Glass and fingers work together underwater like a violin bow and string, making them a natural choice for a world in which music evolved in the oceans
The Rotacorta was inspired by a traditional Byzantine hurdy-gurdy, but more musically flexible and with more expressive dimensions. It has six stainless steel strings which can each be either a drone string or sound only when fingered.
Using tactile fingering instead of keys and tangents enables both pitch bending and arbitrary chording. And adjustable bridges allow for subtle changes in intonation.
Making music underwater was even more challenging than I’d anticipated. But as usual, the difficulties only become apparent during the process.
I knew that the mass of the water would absorb and dampen vibrations. And that sound travels about four times faster underwater, making the sound waves four times longer. That would make most resonators impractically large for these human-scale aquariums.
But there were also many new material challenges. The first was corrosion. These instruments had to be made of materials that could survive underwater. No wood; no ferrous metals. And they could not be from materials at far ends of the galvanic series, or together they would create corrosive electric cells when placed underwater.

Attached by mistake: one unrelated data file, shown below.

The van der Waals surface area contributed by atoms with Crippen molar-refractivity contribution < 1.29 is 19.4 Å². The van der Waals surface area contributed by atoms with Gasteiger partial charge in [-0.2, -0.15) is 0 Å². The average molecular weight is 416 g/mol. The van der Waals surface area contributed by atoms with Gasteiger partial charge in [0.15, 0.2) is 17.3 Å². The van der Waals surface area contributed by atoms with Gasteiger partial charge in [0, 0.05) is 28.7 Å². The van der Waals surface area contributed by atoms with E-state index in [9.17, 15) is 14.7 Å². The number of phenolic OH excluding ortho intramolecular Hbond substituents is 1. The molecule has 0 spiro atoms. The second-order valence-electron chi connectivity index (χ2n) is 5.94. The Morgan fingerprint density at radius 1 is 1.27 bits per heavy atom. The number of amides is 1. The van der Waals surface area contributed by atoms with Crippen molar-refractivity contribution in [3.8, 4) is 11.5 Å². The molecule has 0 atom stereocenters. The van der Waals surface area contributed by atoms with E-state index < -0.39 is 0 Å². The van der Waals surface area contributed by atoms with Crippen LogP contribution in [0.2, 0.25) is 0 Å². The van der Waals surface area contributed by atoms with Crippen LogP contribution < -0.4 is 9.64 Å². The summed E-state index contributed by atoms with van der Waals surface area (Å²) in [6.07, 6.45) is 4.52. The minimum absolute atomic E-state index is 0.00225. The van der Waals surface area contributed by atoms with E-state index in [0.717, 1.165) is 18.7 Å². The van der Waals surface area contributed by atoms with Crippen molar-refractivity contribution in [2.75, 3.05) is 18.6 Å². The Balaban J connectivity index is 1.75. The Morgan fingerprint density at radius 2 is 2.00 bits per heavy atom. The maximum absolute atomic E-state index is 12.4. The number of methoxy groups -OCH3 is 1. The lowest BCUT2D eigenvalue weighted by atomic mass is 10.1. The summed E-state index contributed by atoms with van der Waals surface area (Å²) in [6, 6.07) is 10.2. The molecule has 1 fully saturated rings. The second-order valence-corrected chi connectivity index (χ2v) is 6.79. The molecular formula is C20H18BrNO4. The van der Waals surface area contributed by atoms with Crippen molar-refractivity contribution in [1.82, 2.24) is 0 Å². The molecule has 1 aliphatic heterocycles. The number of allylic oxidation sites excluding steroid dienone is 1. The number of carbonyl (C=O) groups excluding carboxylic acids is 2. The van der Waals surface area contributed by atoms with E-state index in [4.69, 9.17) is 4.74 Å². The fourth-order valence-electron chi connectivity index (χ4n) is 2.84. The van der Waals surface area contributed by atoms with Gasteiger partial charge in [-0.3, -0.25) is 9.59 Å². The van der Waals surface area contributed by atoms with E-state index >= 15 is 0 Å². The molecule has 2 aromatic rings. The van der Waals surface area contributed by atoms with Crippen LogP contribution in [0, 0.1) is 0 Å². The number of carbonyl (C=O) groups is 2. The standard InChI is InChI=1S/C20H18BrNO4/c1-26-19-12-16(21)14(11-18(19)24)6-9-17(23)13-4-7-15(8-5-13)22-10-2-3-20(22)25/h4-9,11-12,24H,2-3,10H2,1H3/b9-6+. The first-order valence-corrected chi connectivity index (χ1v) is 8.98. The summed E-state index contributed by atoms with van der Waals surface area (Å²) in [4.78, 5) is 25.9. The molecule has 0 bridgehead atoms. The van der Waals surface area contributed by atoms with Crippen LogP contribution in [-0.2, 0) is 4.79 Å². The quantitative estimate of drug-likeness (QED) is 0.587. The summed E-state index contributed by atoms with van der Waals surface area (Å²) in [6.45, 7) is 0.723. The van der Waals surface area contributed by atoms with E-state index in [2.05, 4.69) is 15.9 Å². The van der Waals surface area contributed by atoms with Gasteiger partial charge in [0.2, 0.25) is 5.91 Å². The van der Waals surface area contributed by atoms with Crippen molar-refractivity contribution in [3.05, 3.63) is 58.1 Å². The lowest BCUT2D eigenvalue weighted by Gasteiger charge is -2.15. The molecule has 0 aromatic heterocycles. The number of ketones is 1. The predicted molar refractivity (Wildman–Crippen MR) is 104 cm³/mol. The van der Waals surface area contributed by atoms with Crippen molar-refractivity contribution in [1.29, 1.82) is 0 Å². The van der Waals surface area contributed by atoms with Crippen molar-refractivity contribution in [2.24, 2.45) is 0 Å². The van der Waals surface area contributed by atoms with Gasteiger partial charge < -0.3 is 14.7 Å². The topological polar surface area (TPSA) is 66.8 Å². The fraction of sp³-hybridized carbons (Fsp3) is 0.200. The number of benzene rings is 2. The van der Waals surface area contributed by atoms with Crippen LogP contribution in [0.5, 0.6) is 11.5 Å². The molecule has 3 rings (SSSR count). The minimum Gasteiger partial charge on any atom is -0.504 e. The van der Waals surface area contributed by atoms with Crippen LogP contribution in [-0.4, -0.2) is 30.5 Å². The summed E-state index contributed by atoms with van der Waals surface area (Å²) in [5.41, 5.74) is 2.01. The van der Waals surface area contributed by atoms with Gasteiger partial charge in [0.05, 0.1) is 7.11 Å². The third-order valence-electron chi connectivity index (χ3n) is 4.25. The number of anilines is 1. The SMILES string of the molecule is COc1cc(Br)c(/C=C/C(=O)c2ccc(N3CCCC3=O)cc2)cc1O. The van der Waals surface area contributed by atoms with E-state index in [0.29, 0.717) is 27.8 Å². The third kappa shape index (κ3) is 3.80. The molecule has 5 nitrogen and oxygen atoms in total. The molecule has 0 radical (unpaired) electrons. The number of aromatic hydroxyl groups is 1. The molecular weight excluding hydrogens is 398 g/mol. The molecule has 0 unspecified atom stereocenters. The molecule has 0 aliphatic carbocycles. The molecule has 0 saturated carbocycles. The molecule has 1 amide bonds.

And all of the materials must be completely non-toxic to humans, as the players and instruments would certainly be commingling on a molecular level. This ruled out many metal alloys, lubricants, adhesives, and leaded glass.
Friction was different underwater. Smooth bearings ground roughly and rough violin bows slipped silently across strings.
But the acoustic challenges — coupling and impedance, were the most confounding. The vibrations of adjacent glass bowls or stainless steel strings would couple and interfere with their neighbors in unpredictable ways pulling everything out of tune. Physical oscillators that ring separately in air were intimately intertwined underwater.
And the oscillators were coupled with even the water itself. Unlike in the air, underwater oscillators could only move freely in modes in which the whole mass of water itself could vibrate. And those vibrations were determined by not just the dimensions of each aquarium, but also the water temperature and its the mixture of gasses absorbed in the water. That may be been controllable in a NASA-like environment. But once you put a human in the tank, all bets are off.
Many thanks to the irreplaceable Matt Nolan, who helped to modify and fine-tune the instruments on-site in Aarhus, Denmark.